Patrick, on the other hand, is good at being a fun dad but fails at being a responsible parent.  He can play with his kids, but he fails at laundry and only does chores around the house when Emily asks him to.  She calls him out on this during the contest when he questions Emily for giving him a four. Patrick ends up getting so competitive that, during the kite competition, he ignores Paige’s wish to keep the kite they made in order to make a superior kite that would be sure to beat Chad.  Patrick even gets angry with Emily, accusing her of wanting him to be more like Chad. He is Sharon’s husband who passes all of the challenges with flying colors, yet spends more time on business trips than he does with his family. However, Emily never said that Patrick needed to be more like Chad.  All she told Patrick was that he needed to improve his fathering skills because they have three children and Emily’s strained having to do all of the work herself. It’s something I pointed out in Miracle of Life when Emily was making excuses for Patrick, so I’m happy to see that she’s wising up about this.  Later on, Emily gets worried that Patrick’s desire to win is making him lose sight of what made him a good father, as I pointed out earlier. In the end, Emily and Sharon come up with the idea to have the final round be about how well the fathers know their children. It’s a challenge Patrick passes with flying colors and is even able to tell his kids apart when Chad switches the twins around so that Patrick will lose.  This challenge is worth double the points and, if you ask me, Patrick should’ve gotten more points just for being able to tell his kids apart despite the sabotage. Instead, they decide to give a four-way tie, something Chad doesn’t agree with which I’ll talk about later. Patrick comes up with the idea to make a special challenge for each father to give their kids a surprise and it’s worth no points. He even admits to Emily that the contest was a good idea because it helped him appreciate how hard Emily works.  As happy as I am about Patrick’s growth, it still brings up one question. I’m sure those of you who follow my blog know that Emily and Angela went on the Love Boat for a cruise while Patrick stayed behind to care for their kids. Since Patrick, at the time, was not a responsible father, what kind of mess did Emily come home to after she left the cruise?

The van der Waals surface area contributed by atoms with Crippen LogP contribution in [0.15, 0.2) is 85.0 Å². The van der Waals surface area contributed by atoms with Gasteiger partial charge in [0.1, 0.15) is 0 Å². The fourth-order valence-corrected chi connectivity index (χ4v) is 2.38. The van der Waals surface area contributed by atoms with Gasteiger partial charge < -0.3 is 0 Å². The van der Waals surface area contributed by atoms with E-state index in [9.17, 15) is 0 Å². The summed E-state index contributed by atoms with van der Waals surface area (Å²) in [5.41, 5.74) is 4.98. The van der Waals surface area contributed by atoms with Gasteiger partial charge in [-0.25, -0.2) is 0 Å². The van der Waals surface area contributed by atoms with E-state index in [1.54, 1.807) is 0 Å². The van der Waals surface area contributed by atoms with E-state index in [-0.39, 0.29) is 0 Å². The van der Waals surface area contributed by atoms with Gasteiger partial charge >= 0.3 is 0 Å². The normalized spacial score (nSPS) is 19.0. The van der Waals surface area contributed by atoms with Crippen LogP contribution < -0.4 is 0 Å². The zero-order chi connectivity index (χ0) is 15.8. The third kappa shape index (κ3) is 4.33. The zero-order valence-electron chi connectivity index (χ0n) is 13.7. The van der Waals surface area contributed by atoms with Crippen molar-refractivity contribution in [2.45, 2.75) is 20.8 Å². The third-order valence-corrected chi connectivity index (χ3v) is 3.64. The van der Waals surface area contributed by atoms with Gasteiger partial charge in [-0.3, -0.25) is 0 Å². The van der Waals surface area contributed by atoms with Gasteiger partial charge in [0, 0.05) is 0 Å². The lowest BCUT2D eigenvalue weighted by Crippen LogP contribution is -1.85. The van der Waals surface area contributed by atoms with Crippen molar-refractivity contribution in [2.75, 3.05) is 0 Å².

Chad, Sharon’s husband, is the other side of the coin.  He’s good at cooking, cleaning and everything the contest has to offer in the beginning.  It’s something Sharon brags about and shows off to everyone even going so far as to allow a news channel to broadcast the contest without talking to the other women about it.  Sharon points out that it’s no different from Emily posting the contest on her blog, but she didn’t go behind everyone’s backs for her own ego. However, as I said earlier, Chad spends more time at work than he ever does with his family.  It’s what inspires Sharon to come up with the final challenge and show everyone that Chad’s not so perfect after all. During this challenge, he fails miserably at answering questions about Grace. It’s a scene I found rather funny and sad at the same time.  Patrick, despite being in competition with Chad, actually tries to help him out and fails. Whether Patrick does this more for Chad or Grace is up to the player to figure out. Personally, I think Patrick did it more for Grace because she was hurt that her own father didn’t know anything about her.  I’m sure there are some children who understand Grace’s pain. This inspires Chad to sabotage Patrick by switching their twins that, as I’ve pointed out, backfires. I also said that Chad is the only husband not satisfied with a four-way tie and talks to the reporter about having a sumo contest to determine the winner.  Since the whole point of this contest was to show the men what the women have to go through, this undermines the whole message and reinforces that it’s more important for men to be macho rather than being good people. It’s a message also supported by my mom’s least favorite car commercial. Unlike that commercial, the contest ends with Patrick about to win but forfeiting at the last minute when he sees his son crawling for the first time.  Despite Chad being the winner, Patrick gets the last minute footage for caring more about his kids than he does about the contest. In the end, Sharon breaks down because she admits to Emily that she’d rather have an imperfect husband that spends time with her and Grace than a perfect husband who’s never there. Chad overhears this and quits his job for Sharon, leaving her to worry about whether they’ll be poor because Chad has no job. Personally, if Chad’s job makes him enough money for them to own a beach house, I think they’ll have more than enough money saved up to stay rich.  However, they might want to keep a closer eye on their back account.